Modelling of AlF3 catalytic surfaces

Aluminium fluoride (AlF3) is an industrially important material.  It is used as a strong Lewis acid catalyst in chlorine-fluorine exchange reactions, and in the production of hydrofluorocarbons (HFCs), which is a less harmful material compared to CFC (Cholorofluorocarbon). AlFis also used as a coating material for mirrors in excimer lasers. Knowledge about the stability of  AlF3 surfaces and their local structures is important to understand catalytic  reactions although little is known about the atomic scale structure of AlF3 surfaces.

 

We employ surface thermodynamic calculations based on hybrid-exchange DFT to predict compositions and structures of AlF3 surfaces in contact with a gaseous environment of HF and H2O which mimics actual experimental situations.  Our calculation confirms the experimental observation that a clean (001) α-AlF3 surface is not Lewis acidic. We predict that for a stable and stoichiometric (012) surface where  the Al ions are five-coordinated, α-AlF3 surface is Lewis acidic. We also predict that the Lewis acidic (012) α-AlF3  surface, whose acidity is comparable to the Lewis acidity of SbF5 and of  β AlF3 can only be realised at very high temperatures and extremely dry condition. The phase stability due to hydroxylation of the surfaces is shown below.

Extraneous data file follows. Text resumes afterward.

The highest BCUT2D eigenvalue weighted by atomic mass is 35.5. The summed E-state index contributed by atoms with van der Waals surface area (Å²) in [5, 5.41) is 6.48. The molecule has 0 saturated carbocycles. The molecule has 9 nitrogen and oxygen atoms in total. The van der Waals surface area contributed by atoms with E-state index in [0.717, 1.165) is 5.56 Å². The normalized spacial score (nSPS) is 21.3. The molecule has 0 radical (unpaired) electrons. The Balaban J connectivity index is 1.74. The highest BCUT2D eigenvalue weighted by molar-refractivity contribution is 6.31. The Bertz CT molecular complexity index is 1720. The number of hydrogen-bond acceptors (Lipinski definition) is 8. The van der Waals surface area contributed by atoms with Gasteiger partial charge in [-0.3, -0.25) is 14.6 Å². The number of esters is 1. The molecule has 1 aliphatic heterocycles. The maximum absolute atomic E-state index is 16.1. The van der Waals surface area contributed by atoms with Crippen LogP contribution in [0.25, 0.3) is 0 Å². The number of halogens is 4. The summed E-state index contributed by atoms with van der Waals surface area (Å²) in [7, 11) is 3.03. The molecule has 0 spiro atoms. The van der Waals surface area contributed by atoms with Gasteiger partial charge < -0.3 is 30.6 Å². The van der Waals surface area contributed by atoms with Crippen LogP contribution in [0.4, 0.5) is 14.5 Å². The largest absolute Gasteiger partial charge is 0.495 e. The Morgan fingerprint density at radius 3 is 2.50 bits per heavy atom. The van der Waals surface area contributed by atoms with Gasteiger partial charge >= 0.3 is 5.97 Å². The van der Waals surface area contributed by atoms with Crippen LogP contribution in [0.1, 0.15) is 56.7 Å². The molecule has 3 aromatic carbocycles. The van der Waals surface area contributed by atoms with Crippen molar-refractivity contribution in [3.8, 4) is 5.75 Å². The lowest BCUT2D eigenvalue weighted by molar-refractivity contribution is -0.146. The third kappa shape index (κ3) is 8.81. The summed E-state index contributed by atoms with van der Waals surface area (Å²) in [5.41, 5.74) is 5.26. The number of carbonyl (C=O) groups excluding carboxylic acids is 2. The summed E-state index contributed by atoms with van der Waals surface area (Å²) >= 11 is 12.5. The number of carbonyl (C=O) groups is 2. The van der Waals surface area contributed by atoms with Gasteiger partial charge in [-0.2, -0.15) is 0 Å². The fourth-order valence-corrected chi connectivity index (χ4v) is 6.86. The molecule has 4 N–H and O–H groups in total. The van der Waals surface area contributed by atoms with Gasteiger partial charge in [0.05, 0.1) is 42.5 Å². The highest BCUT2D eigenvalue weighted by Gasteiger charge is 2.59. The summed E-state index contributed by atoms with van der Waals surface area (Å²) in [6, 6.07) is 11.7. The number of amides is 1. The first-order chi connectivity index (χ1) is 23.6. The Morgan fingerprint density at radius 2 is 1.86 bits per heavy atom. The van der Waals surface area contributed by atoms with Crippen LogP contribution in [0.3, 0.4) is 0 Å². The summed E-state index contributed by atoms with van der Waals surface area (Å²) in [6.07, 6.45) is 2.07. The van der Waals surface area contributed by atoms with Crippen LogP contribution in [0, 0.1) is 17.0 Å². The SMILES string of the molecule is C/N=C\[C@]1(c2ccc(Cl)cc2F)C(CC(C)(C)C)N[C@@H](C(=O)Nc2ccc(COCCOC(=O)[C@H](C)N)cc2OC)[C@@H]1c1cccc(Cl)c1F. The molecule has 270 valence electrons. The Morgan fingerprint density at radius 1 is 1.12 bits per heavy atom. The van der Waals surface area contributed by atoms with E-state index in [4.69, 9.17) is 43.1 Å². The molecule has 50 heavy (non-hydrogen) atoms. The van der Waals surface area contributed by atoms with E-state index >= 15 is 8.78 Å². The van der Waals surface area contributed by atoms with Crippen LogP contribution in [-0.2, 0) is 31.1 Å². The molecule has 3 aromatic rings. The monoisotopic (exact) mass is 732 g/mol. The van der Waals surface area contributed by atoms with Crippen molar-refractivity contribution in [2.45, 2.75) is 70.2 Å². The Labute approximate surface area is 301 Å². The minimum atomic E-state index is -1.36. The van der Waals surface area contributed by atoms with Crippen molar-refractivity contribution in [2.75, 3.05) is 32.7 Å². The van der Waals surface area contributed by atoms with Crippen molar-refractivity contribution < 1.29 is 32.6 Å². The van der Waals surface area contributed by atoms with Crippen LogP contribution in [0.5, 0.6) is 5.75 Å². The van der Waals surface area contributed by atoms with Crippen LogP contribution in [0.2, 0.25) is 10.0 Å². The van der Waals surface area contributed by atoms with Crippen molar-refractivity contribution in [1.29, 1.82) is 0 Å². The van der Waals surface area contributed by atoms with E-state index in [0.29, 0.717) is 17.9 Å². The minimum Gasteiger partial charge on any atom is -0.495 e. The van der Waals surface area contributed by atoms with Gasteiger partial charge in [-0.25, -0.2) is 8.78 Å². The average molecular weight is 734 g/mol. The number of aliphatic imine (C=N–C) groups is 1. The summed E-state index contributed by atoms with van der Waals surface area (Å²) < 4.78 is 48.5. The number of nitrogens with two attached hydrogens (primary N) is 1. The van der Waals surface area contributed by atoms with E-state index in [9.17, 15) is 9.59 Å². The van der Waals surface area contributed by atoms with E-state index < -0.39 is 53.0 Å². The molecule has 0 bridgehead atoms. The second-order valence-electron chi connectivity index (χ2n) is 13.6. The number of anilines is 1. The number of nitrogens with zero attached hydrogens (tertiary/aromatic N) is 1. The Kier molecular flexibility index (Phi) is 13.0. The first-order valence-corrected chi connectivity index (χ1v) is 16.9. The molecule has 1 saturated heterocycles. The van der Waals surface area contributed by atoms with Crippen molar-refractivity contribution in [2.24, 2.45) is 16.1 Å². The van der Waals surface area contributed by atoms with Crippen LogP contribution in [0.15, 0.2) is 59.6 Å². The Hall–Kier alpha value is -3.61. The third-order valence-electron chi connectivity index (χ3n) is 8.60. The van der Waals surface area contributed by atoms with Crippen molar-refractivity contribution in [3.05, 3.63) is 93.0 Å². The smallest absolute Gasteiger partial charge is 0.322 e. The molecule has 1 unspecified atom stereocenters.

Text Box: Lewis acidic surface
Text Box:

 

 

 

 

 

 

 

 

 

 

 

 

 

 

 

 

 

 

 

 

 

 

 

 

 

Calculations are performed using the CRYSTAL code and the B3LYP hybrid exchange functional. We have considered 54 distinct surface terminations to get the above phase diagram. Each slab containing 15 layers of atoms (or equivalent thicker slabs for non-stoichiometic systems) has been used throughout the current study. These large scale simulations have been performed using HPCx system using 128 or 256 processors. Computer time has been obtained from EPSRC sponsored Material Chemistry Consortium. This work is supported by European frame work 6 project, FUNFLUOS.